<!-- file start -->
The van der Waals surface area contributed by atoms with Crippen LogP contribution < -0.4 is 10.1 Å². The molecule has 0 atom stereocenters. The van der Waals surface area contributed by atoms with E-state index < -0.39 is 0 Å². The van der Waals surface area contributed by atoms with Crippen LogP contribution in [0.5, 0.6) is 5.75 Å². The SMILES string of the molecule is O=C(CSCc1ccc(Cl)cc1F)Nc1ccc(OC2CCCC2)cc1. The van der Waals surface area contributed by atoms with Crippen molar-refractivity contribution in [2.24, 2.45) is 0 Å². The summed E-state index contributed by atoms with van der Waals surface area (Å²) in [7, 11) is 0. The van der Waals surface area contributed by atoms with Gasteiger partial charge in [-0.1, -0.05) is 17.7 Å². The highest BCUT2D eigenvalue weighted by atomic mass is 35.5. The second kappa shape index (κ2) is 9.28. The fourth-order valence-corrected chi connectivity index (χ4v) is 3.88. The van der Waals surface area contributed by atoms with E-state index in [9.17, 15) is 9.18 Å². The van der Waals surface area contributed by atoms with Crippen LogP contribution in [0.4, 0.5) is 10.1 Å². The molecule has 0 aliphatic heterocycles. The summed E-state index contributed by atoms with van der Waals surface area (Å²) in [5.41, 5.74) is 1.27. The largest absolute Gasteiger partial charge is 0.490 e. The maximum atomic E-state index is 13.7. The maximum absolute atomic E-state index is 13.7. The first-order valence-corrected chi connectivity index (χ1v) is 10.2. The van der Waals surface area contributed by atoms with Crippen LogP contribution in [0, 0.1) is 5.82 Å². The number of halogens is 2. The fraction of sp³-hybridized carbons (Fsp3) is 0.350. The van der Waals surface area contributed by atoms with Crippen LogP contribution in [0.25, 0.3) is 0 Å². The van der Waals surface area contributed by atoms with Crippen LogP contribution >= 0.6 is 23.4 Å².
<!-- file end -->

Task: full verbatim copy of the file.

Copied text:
The van der Waals surface area contributed by atoms with Crippen LogP contribution < -0.4 is 10.1 Å². The molecule has 0 atom stereocenters. The van der Waals surface area contributed by atoms with E-state index < -0.39 is 0 Å². The van der Waals surface area contributed by atoms with Crippen LogP contribution in [0.5, 0.6) is 5.75 Å². The SMILES string of the molecule is O=C(CSCc1ccc(Cl)cc1F)Nc1ccc(OC2CCCC2)cc1. The van der Waals surface area contributed by atoms with Crippen molar-refractivity contribution in [2.24, 2.45) is 0 Å². The summed E-state index contributed by atoms with van der Waals surface area (Å²) in [7, 11) is 0. The van der Waals surface area contributed by atoms with Gasteiger partial charge in [-0.1, -0.05) is 17.7 Å². The highest BCUT2D eigenvalue weighted by atomic mass is 35.5. The second kappa shape index (κ2) is 9.28. The fourth-order valence-corrected chi connectivity index (χ4v) is 3.88. The van der Waals surface area contributed by atoms with E-state index in [9.17, 15) is 9.18 Å². The van der Waals surface area contributed by atoms with Crippen LogP contribution in [0.4, 0.5) is 10.1 Å². The molecule has 0 aliphatic heterocycles. The summed E-state index contributed by atoms with van der Waals surface area (Å²) in [5.41, 5.74) is 1.27. The largest absolute Gasteiger partial charge is 0.490 e. The maximum atomic E-state index is 13.7. The maximum absolute atomic E-state index is 13.7. The first-order valence-corrected chi connectivity index (χ1v) is 10.2. The van der Waals surface area contributed by atoms with Crippen LogP contribution in [0, 0.1) is 5.82 Å². The number of halogens is 2. The fraction of sp³-hybridized carbons (Fsp3) is 0.350. The van der Waals surface area contributed by atoms with Crippen LogP contribution in [0.25, 0.3) is 0 Å². The van der Waals surface area contributed by atoms with Crippen LogP contribution >= 0.6 is 23.4 Å².